A very interesting report has been published by ericsson about the changing viewing choices, behaviours and preferences of consumers.
The full report can be downloaded here. It is quite concise for a report.
Videonet has published some of the interesting findings in an article. It makes a leap by stating that only one to two content aggregators will be able to supply the user. But in a family that may be two (or three) per person; some of it may be free or advertising sponsored content. It does notice the diveriging viewing behaviour: away from a single programme per family to multi-viewing in the same room. Exactly that is what is happening in my home as well. Content discovery is quickly diverging also – this is a crucial development. This report is an interesting measuring point in a field that is quickly evolving. This will move faster and faster as 2nd screen personalized viewing will become the norm (whereas now it is still a clear minority).
There is now a clear trend that linear TV is clearly preferred for “live” events. I.e. VOD is better for the rest. This will have a huge impact in the industry. I.e. Netflix will win hands down from all multi-channel offers.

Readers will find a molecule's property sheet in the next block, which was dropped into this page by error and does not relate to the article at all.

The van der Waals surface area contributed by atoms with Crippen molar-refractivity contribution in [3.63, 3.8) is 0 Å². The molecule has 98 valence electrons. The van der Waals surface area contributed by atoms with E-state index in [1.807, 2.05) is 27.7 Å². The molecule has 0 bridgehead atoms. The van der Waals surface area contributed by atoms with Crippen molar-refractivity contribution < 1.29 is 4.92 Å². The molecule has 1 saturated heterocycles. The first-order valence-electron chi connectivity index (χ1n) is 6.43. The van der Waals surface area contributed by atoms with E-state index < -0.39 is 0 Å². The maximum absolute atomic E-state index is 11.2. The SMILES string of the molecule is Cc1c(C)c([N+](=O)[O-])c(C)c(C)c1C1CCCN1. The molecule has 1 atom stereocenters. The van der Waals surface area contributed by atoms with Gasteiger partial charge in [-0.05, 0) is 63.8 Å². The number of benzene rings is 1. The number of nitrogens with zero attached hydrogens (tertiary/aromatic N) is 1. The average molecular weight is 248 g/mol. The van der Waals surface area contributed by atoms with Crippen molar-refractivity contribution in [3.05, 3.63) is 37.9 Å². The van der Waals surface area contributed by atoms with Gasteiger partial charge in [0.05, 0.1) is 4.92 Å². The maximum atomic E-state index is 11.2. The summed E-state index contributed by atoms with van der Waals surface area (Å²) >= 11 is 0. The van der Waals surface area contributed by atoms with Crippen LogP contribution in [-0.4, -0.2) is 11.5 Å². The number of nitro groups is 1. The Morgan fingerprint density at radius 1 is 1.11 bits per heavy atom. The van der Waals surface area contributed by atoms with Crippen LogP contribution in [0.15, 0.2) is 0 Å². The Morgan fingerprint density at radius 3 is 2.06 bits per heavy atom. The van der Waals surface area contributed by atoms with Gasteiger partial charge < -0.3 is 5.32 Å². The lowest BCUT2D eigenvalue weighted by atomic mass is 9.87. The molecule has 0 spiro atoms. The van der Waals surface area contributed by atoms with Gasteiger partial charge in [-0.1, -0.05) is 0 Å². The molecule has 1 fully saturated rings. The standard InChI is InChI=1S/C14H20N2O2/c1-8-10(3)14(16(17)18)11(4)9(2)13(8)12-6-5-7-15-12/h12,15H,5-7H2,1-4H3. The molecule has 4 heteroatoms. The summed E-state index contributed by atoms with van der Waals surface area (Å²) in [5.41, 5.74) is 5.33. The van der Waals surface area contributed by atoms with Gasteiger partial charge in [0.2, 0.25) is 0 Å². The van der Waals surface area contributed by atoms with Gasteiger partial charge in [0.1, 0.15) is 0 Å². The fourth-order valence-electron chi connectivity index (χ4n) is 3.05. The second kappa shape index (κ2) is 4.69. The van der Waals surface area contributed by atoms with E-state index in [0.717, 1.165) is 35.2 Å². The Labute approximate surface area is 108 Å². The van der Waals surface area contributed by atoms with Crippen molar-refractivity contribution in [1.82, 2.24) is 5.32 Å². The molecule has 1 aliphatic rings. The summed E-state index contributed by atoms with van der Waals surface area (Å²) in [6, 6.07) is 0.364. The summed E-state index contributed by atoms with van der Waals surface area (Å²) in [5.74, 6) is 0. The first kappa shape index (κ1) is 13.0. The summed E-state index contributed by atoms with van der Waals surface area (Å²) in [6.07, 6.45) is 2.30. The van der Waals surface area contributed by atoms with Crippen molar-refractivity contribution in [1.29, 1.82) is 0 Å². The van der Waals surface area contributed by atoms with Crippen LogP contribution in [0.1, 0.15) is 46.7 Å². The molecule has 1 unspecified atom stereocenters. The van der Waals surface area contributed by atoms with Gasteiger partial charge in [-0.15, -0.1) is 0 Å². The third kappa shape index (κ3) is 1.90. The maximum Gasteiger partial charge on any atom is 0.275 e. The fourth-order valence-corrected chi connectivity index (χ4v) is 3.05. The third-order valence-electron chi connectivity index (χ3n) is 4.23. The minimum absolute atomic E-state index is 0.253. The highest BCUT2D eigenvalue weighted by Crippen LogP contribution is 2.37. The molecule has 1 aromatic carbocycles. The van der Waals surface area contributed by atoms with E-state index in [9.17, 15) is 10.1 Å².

SVOD is clearly a winner over T-VOD. T-VOD will remain an option only for heavily promoted premium content. Maybe a T-VOD type should be offered that increases the bill as you watch the content to the end; content should simply promote itself. A 2 hour movie; 1 hour for free, and 2 euro for each half hour after that. With TV series first episodes could be for free etc.
Plain old TV watching is the killer app. Low on the list of must have are the typical interactive TV features; but they have been presented far too abstractly. This is not representative of their potential. But in the end: we should not overestimate it. The killer interactive app is VOD / catchupTV; everything else pales in comparison.